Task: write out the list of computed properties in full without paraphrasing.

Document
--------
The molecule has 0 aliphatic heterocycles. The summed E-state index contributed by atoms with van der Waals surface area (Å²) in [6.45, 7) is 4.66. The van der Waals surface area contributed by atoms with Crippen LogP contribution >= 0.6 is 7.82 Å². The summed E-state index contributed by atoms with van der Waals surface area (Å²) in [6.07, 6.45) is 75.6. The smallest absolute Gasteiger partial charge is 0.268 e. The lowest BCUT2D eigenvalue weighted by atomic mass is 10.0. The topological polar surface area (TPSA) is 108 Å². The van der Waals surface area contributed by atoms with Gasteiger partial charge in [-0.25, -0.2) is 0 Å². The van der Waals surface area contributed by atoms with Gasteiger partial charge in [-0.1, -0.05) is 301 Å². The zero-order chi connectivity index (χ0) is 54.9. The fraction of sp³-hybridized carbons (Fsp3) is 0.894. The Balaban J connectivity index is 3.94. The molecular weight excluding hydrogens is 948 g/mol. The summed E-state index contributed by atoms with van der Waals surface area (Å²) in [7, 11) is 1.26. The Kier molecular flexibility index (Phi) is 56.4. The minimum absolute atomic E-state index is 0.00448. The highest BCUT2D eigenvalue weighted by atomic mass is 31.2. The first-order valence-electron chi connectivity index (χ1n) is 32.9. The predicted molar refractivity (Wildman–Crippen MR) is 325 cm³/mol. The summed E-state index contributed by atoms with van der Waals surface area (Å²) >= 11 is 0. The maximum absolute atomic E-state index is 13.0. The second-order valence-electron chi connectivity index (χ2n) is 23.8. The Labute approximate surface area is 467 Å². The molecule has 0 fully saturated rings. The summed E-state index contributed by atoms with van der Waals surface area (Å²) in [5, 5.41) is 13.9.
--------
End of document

The molecule has 0 aliphatic heterocycles. The summed E-state index contributed by atoms with van der Waals surface area (Å²) in [6.45, 7) is 4.66. The van der Waals surface area contributed by atoms with Crippen LogP contribution >= 0.6 is 7.82 Å². The summed E-state index contributed by atoms with van der Waals surface area (Å²) in [6.07, 6.45) is 75.6. The smallest absolute Gasteiger partial charge is 0.268 e. The lowest BCUT2D eigenvalue weighted by atomic mass is 10.0. The topological polar surface area (TPSA) is 108 Å². The van der Waals surface area contributed by atoms with Gasteiger partial charge in [-0.25, -0.2) is 0 Å². The van der Waals surface area contributed by atoms with Gasteiger partial charge in [-0.1, -0.05) is 301 Å². The zero-order chi connectivity index (χ0) is 54.9. The fraction of sp³-hybridized carbons (Fsp3) is 0.894. The Balaban J connectivity index is 3.94. The molecular weight excluding hydrogens is 948 g/mol. The summed E-state index contributed by atoms with van der Waals surface area (Å²) in [7, 11) is 1.26. The Kier molecular flexibility index (Phi) is 56.4. The minimum absolute atomic E-state index is 0.00448. The highest BCUT2D eigenvalue weighted by atomic mass is 31.2. The first-order valence-electron chi connectivity index (χ1n) is 32.9. The predicted molar refractivity (Wildman–Crippen MR) is 325 cm³/mol. The summed E-state index contributed by atoms with van der Waals surface area (Å²) >= 11 is 0. The maximum absolute atomic E-state index is 13.0. The second-order valence-electron chi connectivity index (χ2n) is 23.8. The Labute approximate surface area is 467 Å². The molecule has 0 fully saturated rings. The summed E-state index contributed by atoms with van der Waals surface area (Å²) in [5, 5.41) is 13.9.